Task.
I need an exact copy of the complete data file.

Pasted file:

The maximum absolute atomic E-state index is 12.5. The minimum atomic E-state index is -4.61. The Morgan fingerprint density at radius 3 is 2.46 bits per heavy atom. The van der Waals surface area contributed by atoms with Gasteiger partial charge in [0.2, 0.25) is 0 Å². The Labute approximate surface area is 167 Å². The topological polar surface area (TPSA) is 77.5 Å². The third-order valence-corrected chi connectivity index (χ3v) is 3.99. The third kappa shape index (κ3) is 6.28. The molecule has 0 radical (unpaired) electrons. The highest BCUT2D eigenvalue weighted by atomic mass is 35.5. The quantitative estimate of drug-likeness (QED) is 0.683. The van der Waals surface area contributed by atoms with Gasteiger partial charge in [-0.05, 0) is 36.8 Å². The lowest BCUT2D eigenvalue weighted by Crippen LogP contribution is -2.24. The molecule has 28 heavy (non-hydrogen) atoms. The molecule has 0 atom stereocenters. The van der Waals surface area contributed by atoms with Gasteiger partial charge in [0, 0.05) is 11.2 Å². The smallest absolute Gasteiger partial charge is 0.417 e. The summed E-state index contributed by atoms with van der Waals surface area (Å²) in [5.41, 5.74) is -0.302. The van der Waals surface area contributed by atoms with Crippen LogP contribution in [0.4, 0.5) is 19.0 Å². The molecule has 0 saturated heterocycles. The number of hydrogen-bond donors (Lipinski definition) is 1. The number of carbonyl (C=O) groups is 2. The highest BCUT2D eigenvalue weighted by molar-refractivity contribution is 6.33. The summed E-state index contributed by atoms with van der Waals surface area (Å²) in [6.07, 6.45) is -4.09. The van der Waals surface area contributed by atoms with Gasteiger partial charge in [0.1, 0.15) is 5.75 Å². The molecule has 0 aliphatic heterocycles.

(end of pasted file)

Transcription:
The maximum absolute atomic E-state index is 12.5. The minimum atomic E-state index is -4.61. The Morgan fingerprint density at radius 3 is 2.46 bits per heavy atom. The van der Waals surface area contributed by atoms with Gasteiger partial charge in [0.2, 0.25) is 0 Å². The Labute approximate surface area is 167 Å². The topological polar surface area (TPSA) is 77.5 Å². The third-order valence-corrected chi connectivity index (χ3v) is 3.99. The third kappa shape index (κ3) is 6.28. The molecule has 0 radical (unpaired) electrons. The highest BCUT2D eigenvalue weighted by atomic mass is 35.5. The quantitative estimate of drug-likeness (QED) is 0.683. The van der Waals surface area contributed by atoms with Gasteiger partial charge in [-0.05, 0) is 36.8 Å². The lowest BCUT2D eigenvalue weighted by Crippen LogP contribution is -2.24. The molecule has 28 heavy (non-hydrogen) atoms. The molecule has 0 atom stereocenters. The van der Waals surface area contributed by atoms with Gasteiger partial charge in [0, 0.05) is 11.2 Å². The smallest absolute Gasteiger partial charge is 0.417 e. The summed E-state index contributed by atoms with van der Waals surface area (Å²) in [5.41, 5.74) is -0.302. The van der Waals surface area contributed by atoms with Crippen LogP contribution in [0.4, 0.5) is 19.0 Å². The molecule has 0 saturated heterocycles. The number of hydrogen-bond donors (Lipinski definition) is 1. The number of carbonyl (C=O) groups is 2. The highest BCUT2D eigenvalue weighted by molar-refractivity contribution is 6.33. The summed E-state index contributed by atoms with van der Waals surface area (Å²) in [6.07, 6.45) is -4.09. The van der Waals surface area contributed by atoms with Gasteiger partial charge in [0.1, 0.15) is 5.75 Å². The molecule has 0 aliphatic heterocycles.